Louise Imogen Guiney Papers
Scope and Contents
With the exception of the last one written to a certain "Mrs. Hooker," the letters, approximately 100 in number, are all from Louise Imogen Guiney to J. R. (John Ramsden) Tutin (1855-1913). They were written between 1895 and 1913. Tutin published such books as Thomas Stanley and the Selected Poems of Katherine Philips, to which Guiney contributed.
- Creation: 1895-1926
- Creation: Majority of material found in 1901-1913
- Guiney, Louise Imogen, 1861-1920 (Person)
Conditions Governing Access
There are no access restrictions on this collection.
Conditions Governing Use
Copyright status for collection materials is unknown. Transmission or reproduction of materials protected by U.S. Copyright Law (Title 17, U.S.C.) beyond that allowed by fair use requires the written permission of the copyright owners. Works not in the public domain cannot be commercially exploited without permission of the copyright owners. Responsibility for any use rests exclusively with the user.
Biographical / Historical
Louise Imogen Guiney (1861-1920) was born at Roxbury in Boston's South End. Her father, an Irish-Catholic immigrant, rose to become a brigadier general in the Union army and died in 1877 when his daughter was a student at the Jesuit-run Elmhurst Academy in Providence, Rhode Island. After graduating and while living with her mother and aunt, she began writing essays and poetry which appeared in newspapers and magazines in the early 1880s. Her Elmhurst education, which included Latin, French, Italian, music, history, and literature, provided the foundation for her literary pursuits. Her first book of poetry, Songs at the Start was published in 1884. Although she had to work in the post office and later the public library, her poetry met with enough success to encourage her pursuit. A Roadside Harp, published in 1893, is usually considered her best volume of verse. Besides her poetry, Guiney wrote prose and edited the work of other poets. For example, A Little English Gallery contains essays on such writers as Lady Danvers, George Farquhar, and William Hazlitt, and in 1897 she published an edition of the 19th century Irish poet, James Clarence Mangan.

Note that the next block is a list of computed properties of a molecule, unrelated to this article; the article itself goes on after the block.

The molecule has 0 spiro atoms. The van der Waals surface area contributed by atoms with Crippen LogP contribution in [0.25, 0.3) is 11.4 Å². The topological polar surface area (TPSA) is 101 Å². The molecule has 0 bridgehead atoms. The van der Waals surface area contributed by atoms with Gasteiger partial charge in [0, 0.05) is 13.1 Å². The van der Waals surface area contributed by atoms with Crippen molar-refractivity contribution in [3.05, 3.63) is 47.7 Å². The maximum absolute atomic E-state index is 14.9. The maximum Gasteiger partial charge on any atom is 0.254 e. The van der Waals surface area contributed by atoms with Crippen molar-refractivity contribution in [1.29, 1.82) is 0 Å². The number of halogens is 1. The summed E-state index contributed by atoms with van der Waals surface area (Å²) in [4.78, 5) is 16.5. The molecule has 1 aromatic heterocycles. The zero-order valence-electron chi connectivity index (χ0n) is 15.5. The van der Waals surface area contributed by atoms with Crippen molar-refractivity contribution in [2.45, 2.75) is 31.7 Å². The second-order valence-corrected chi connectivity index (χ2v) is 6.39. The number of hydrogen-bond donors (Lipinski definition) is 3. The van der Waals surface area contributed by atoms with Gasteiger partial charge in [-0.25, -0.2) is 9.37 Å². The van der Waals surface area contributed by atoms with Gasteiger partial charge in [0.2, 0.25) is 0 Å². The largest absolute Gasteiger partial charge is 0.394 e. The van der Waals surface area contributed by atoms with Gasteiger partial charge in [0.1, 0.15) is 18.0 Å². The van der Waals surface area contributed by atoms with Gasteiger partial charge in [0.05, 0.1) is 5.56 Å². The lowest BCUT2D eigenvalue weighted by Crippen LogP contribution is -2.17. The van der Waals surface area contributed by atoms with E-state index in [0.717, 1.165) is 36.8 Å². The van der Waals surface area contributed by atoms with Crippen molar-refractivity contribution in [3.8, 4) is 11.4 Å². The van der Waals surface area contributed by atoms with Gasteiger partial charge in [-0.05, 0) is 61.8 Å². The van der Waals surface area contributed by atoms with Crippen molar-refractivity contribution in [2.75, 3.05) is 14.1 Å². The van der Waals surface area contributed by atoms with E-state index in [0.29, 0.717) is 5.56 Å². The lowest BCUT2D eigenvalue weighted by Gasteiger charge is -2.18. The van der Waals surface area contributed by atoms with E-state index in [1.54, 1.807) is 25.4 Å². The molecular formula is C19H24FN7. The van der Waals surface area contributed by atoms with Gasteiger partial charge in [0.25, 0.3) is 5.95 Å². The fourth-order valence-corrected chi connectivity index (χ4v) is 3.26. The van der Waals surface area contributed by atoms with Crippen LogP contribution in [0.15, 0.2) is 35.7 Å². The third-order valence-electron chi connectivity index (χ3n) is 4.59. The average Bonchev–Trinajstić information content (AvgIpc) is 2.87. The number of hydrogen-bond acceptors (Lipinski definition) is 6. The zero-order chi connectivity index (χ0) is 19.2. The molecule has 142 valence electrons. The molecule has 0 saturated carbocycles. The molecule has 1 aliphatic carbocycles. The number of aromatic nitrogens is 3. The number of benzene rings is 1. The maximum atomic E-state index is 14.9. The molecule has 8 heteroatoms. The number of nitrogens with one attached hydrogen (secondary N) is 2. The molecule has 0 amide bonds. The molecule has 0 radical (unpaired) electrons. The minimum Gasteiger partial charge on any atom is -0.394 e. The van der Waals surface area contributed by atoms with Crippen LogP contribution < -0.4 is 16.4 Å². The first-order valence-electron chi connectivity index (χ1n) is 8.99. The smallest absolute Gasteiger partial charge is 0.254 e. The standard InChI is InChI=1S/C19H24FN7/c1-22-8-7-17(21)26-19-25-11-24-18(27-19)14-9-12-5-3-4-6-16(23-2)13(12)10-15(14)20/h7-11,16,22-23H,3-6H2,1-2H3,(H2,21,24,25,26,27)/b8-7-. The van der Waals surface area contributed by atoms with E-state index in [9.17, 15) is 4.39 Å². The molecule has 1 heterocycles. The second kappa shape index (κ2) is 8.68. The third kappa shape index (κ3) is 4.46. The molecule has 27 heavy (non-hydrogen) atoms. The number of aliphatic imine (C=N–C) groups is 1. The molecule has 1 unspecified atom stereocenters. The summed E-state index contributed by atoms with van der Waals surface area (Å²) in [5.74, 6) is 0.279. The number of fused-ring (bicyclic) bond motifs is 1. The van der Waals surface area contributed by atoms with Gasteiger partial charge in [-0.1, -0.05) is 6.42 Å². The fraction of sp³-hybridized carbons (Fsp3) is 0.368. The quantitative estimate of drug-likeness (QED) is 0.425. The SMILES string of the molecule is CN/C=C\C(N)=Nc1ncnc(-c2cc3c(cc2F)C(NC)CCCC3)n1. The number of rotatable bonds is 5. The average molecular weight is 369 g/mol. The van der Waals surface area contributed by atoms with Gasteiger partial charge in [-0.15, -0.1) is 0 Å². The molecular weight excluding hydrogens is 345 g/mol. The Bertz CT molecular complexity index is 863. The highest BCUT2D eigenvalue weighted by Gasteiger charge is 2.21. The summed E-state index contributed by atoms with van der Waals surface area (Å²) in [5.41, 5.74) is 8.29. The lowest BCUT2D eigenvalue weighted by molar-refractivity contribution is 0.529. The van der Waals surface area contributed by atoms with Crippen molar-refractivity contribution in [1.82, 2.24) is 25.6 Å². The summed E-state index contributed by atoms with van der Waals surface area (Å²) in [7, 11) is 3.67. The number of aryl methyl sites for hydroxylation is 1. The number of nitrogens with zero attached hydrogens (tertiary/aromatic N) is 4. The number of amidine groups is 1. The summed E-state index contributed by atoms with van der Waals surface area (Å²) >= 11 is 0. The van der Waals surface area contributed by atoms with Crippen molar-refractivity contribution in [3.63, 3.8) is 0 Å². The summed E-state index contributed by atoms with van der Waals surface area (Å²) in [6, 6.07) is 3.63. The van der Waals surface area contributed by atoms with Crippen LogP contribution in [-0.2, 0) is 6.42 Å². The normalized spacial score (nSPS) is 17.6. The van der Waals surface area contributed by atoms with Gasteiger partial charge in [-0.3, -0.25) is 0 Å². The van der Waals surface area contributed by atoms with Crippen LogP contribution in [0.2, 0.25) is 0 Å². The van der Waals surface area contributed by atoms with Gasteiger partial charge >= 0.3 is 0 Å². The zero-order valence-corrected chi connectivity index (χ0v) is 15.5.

Having already made two trips abroad, Guiney traveled again to England in 1901 to take up permanent residence. During this time abroad, primarily at Oxford, she busied herself with editing the poetry of others and with literary criticism. Her especial interest was the Catholic tradition in literature and the seventeenth century English poets. She produced works on Henry Vaughan (1621-1695), Thomas Stanley (1625-1678), and Katherine Philips (1632-1664). She continued writing her own poetry, which appeared in magazines, and in 1909 she published Happy Ending: the Collected Lyrics of Louise Imogen Guiney, which included selections from earlier works as well as previously unpublished poems. During the succeeding years Guiney suffered frequent health problems that often interfered with her literary work. She died of arteriosclerosis in 1920.
At the turn of the twentieth century, Louise Imogen Guiney was considered an important figure in American literature; however, her reputation has largely declined. If they are aware of her at all, critics today generally view her poetry as dated. On the other hand, her recognition of seventeenth-century poetry interestingly preceded the restoration of the metaphysical poets by such figures as T. S. Eliot and Ezra Pound.
.5 Cubic Feet (1 container; Approx. 100 items)
Language of Materials
The papers of Louise Imogen Guiney (1861-1920) are comprised of letters, postcards, and a limited number of papers. The majority of the letters and postcards were written by Guiney to J. R. Tutin, a publisher located in Hull, Yorkshire, who hoped to revive interest in 17th c. literature.
Both series, the letters as well as the miscellaneous papers, are arranged chronologically.
- Louise Imogen Guiney Papers
- Kenneth Kinslow
- January 2015
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- Describing Archives: A Content Standard
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